Just as important as the preservation of artifacts in the museum’s collection is the genealogical reference room which is visit,ed by researchers from all over the United States. For those who are unable to travel to Montrose, research inquiries are welcome through the mail, although a small fee is charged. Foremost in the genealogical collection are Volumes 1 through 112 of the New England Historic Genealogical Register; marriage and death records extracted from early newspapers, diaries and journals; coun­ty histories; local D.A.R. records; the Pennsylvania Archives; county atlases and maps; cemetery records; completed genealogies and a large number of published family histories and manu­scripts. Microfilm holdings include old newspapers; local census records from 1790 through 1900, with indexes up to 1850; county histories; the Biographical Record of N. E. Pennsylvania, and Beer’s Atlas. In addition to the perpetual search for genealogical information, the staff and volunteers are con­tinuing an oral history project which was initiated by the Junior Historians at Montrose High School in 1969.

The Historical Committee is the back­bone of the Susquehanna County His­torical Society and has been since its for­mation. Meetings are held the third Wednesday of each month to discuss the problems facing the museum and to make decisions regarding policy matters, the purchase of new equipment, fund raising and exhibits. AD decisions made concerning these and other areas are then reviewed by the Association’s Board of Directors and are subject to its approval. Over the years, the committee has sponsored the reprint of the two county histories, The History of Susque­hanna County (1873) by Emily C. Blackman and the Centennial History of Susquehanna County, Pa. (1887) by R. M. Stocker, both with completely re­vised indexes. Mrs. Herbert Brewster, a committee member, indexed Miss Black­man’s history, and Beer’s Atlas of Sus­quehanna County (1872), which is cur­rently being reprinted, is also being in­dexed by staff and committee members.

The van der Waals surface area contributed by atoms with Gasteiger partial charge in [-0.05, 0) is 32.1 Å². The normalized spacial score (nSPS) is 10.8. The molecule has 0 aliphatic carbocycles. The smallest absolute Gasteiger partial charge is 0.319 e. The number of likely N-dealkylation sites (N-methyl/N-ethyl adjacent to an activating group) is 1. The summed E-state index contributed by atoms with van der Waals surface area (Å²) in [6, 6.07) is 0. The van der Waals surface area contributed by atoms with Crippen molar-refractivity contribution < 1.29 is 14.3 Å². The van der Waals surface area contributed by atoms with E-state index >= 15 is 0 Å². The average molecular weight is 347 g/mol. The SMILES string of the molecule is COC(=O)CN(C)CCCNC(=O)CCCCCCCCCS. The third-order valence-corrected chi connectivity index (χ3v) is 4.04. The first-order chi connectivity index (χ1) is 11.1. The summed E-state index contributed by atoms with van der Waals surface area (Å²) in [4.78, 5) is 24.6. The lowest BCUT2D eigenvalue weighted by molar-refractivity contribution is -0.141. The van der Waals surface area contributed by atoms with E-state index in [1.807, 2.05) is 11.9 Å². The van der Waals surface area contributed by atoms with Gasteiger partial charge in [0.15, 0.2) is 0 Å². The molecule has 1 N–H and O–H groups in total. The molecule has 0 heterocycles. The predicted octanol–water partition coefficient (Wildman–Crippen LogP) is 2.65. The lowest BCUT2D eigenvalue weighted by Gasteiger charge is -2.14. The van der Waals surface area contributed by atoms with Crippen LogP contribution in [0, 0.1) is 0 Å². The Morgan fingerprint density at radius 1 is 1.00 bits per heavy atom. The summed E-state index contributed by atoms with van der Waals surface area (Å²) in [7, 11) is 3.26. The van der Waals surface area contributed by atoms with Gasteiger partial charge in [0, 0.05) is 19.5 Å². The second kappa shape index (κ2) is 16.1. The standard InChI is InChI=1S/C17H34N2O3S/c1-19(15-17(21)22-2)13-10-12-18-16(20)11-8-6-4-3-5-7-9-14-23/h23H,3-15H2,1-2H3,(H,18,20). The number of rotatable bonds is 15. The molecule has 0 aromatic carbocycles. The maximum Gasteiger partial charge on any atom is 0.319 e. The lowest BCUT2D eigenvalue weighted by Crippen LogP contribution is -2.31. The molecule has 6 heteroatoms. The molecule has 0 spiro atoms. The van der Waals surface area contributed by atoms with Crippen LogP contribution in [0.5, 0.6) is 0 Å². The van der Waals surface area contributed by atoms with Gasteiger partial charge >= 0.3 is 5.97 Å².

Volunteer help from the committee has also made larger exhibits possible. On the Fourth of July and Christmas, for example, the museum is transformed to reflect a theme given to each exhibit. A 1976 Bicentennial exhibit featured flags. Other ambitious displays to date have included “An of the Common Man” (featuring examples of rural decorative arts), “Furniture Makers – Picture Painters” (from the county), “Victorian Clothing” and “A Toy Store.” A large portion of the artifacts used in each display for the month-long exhibits are loaned by local residents. This fact alone has generated much interest in the museum, and attendance has been at an all-time high. Another large Fourth of July exhibit is again planned for this year.

The society, staffed by one full-time and two part-time workers, is located on the second floor of the library. Admis­sion to the museum is free and the reference room is currently open Monday, Tuesday and Friday, 10 A.M. to 12 P.M. and 1 to 5 P.M.; Wednesday and Thursday, 1 to 5 P.M. Winter hours are Monday, Tuesday and Friday, 10 A.M. to 12 P.M. and 1 to 5 P.M. A $1 fee is charged for the use of all genealogical material.

The Susquehanna County Historical Society and Free Library Association, which this year celebrates its 7Sth an­niversary, faces many of the same prob­lems confronting most small historical societies, namely limited funding and a shortage of storage and display space. But, with an active and interested com­mittee, a supportive community and a solid foundation upon which to build, the future remains a promising one.

 

Betty Smith is the curator of the Susquehanna County Historical Society.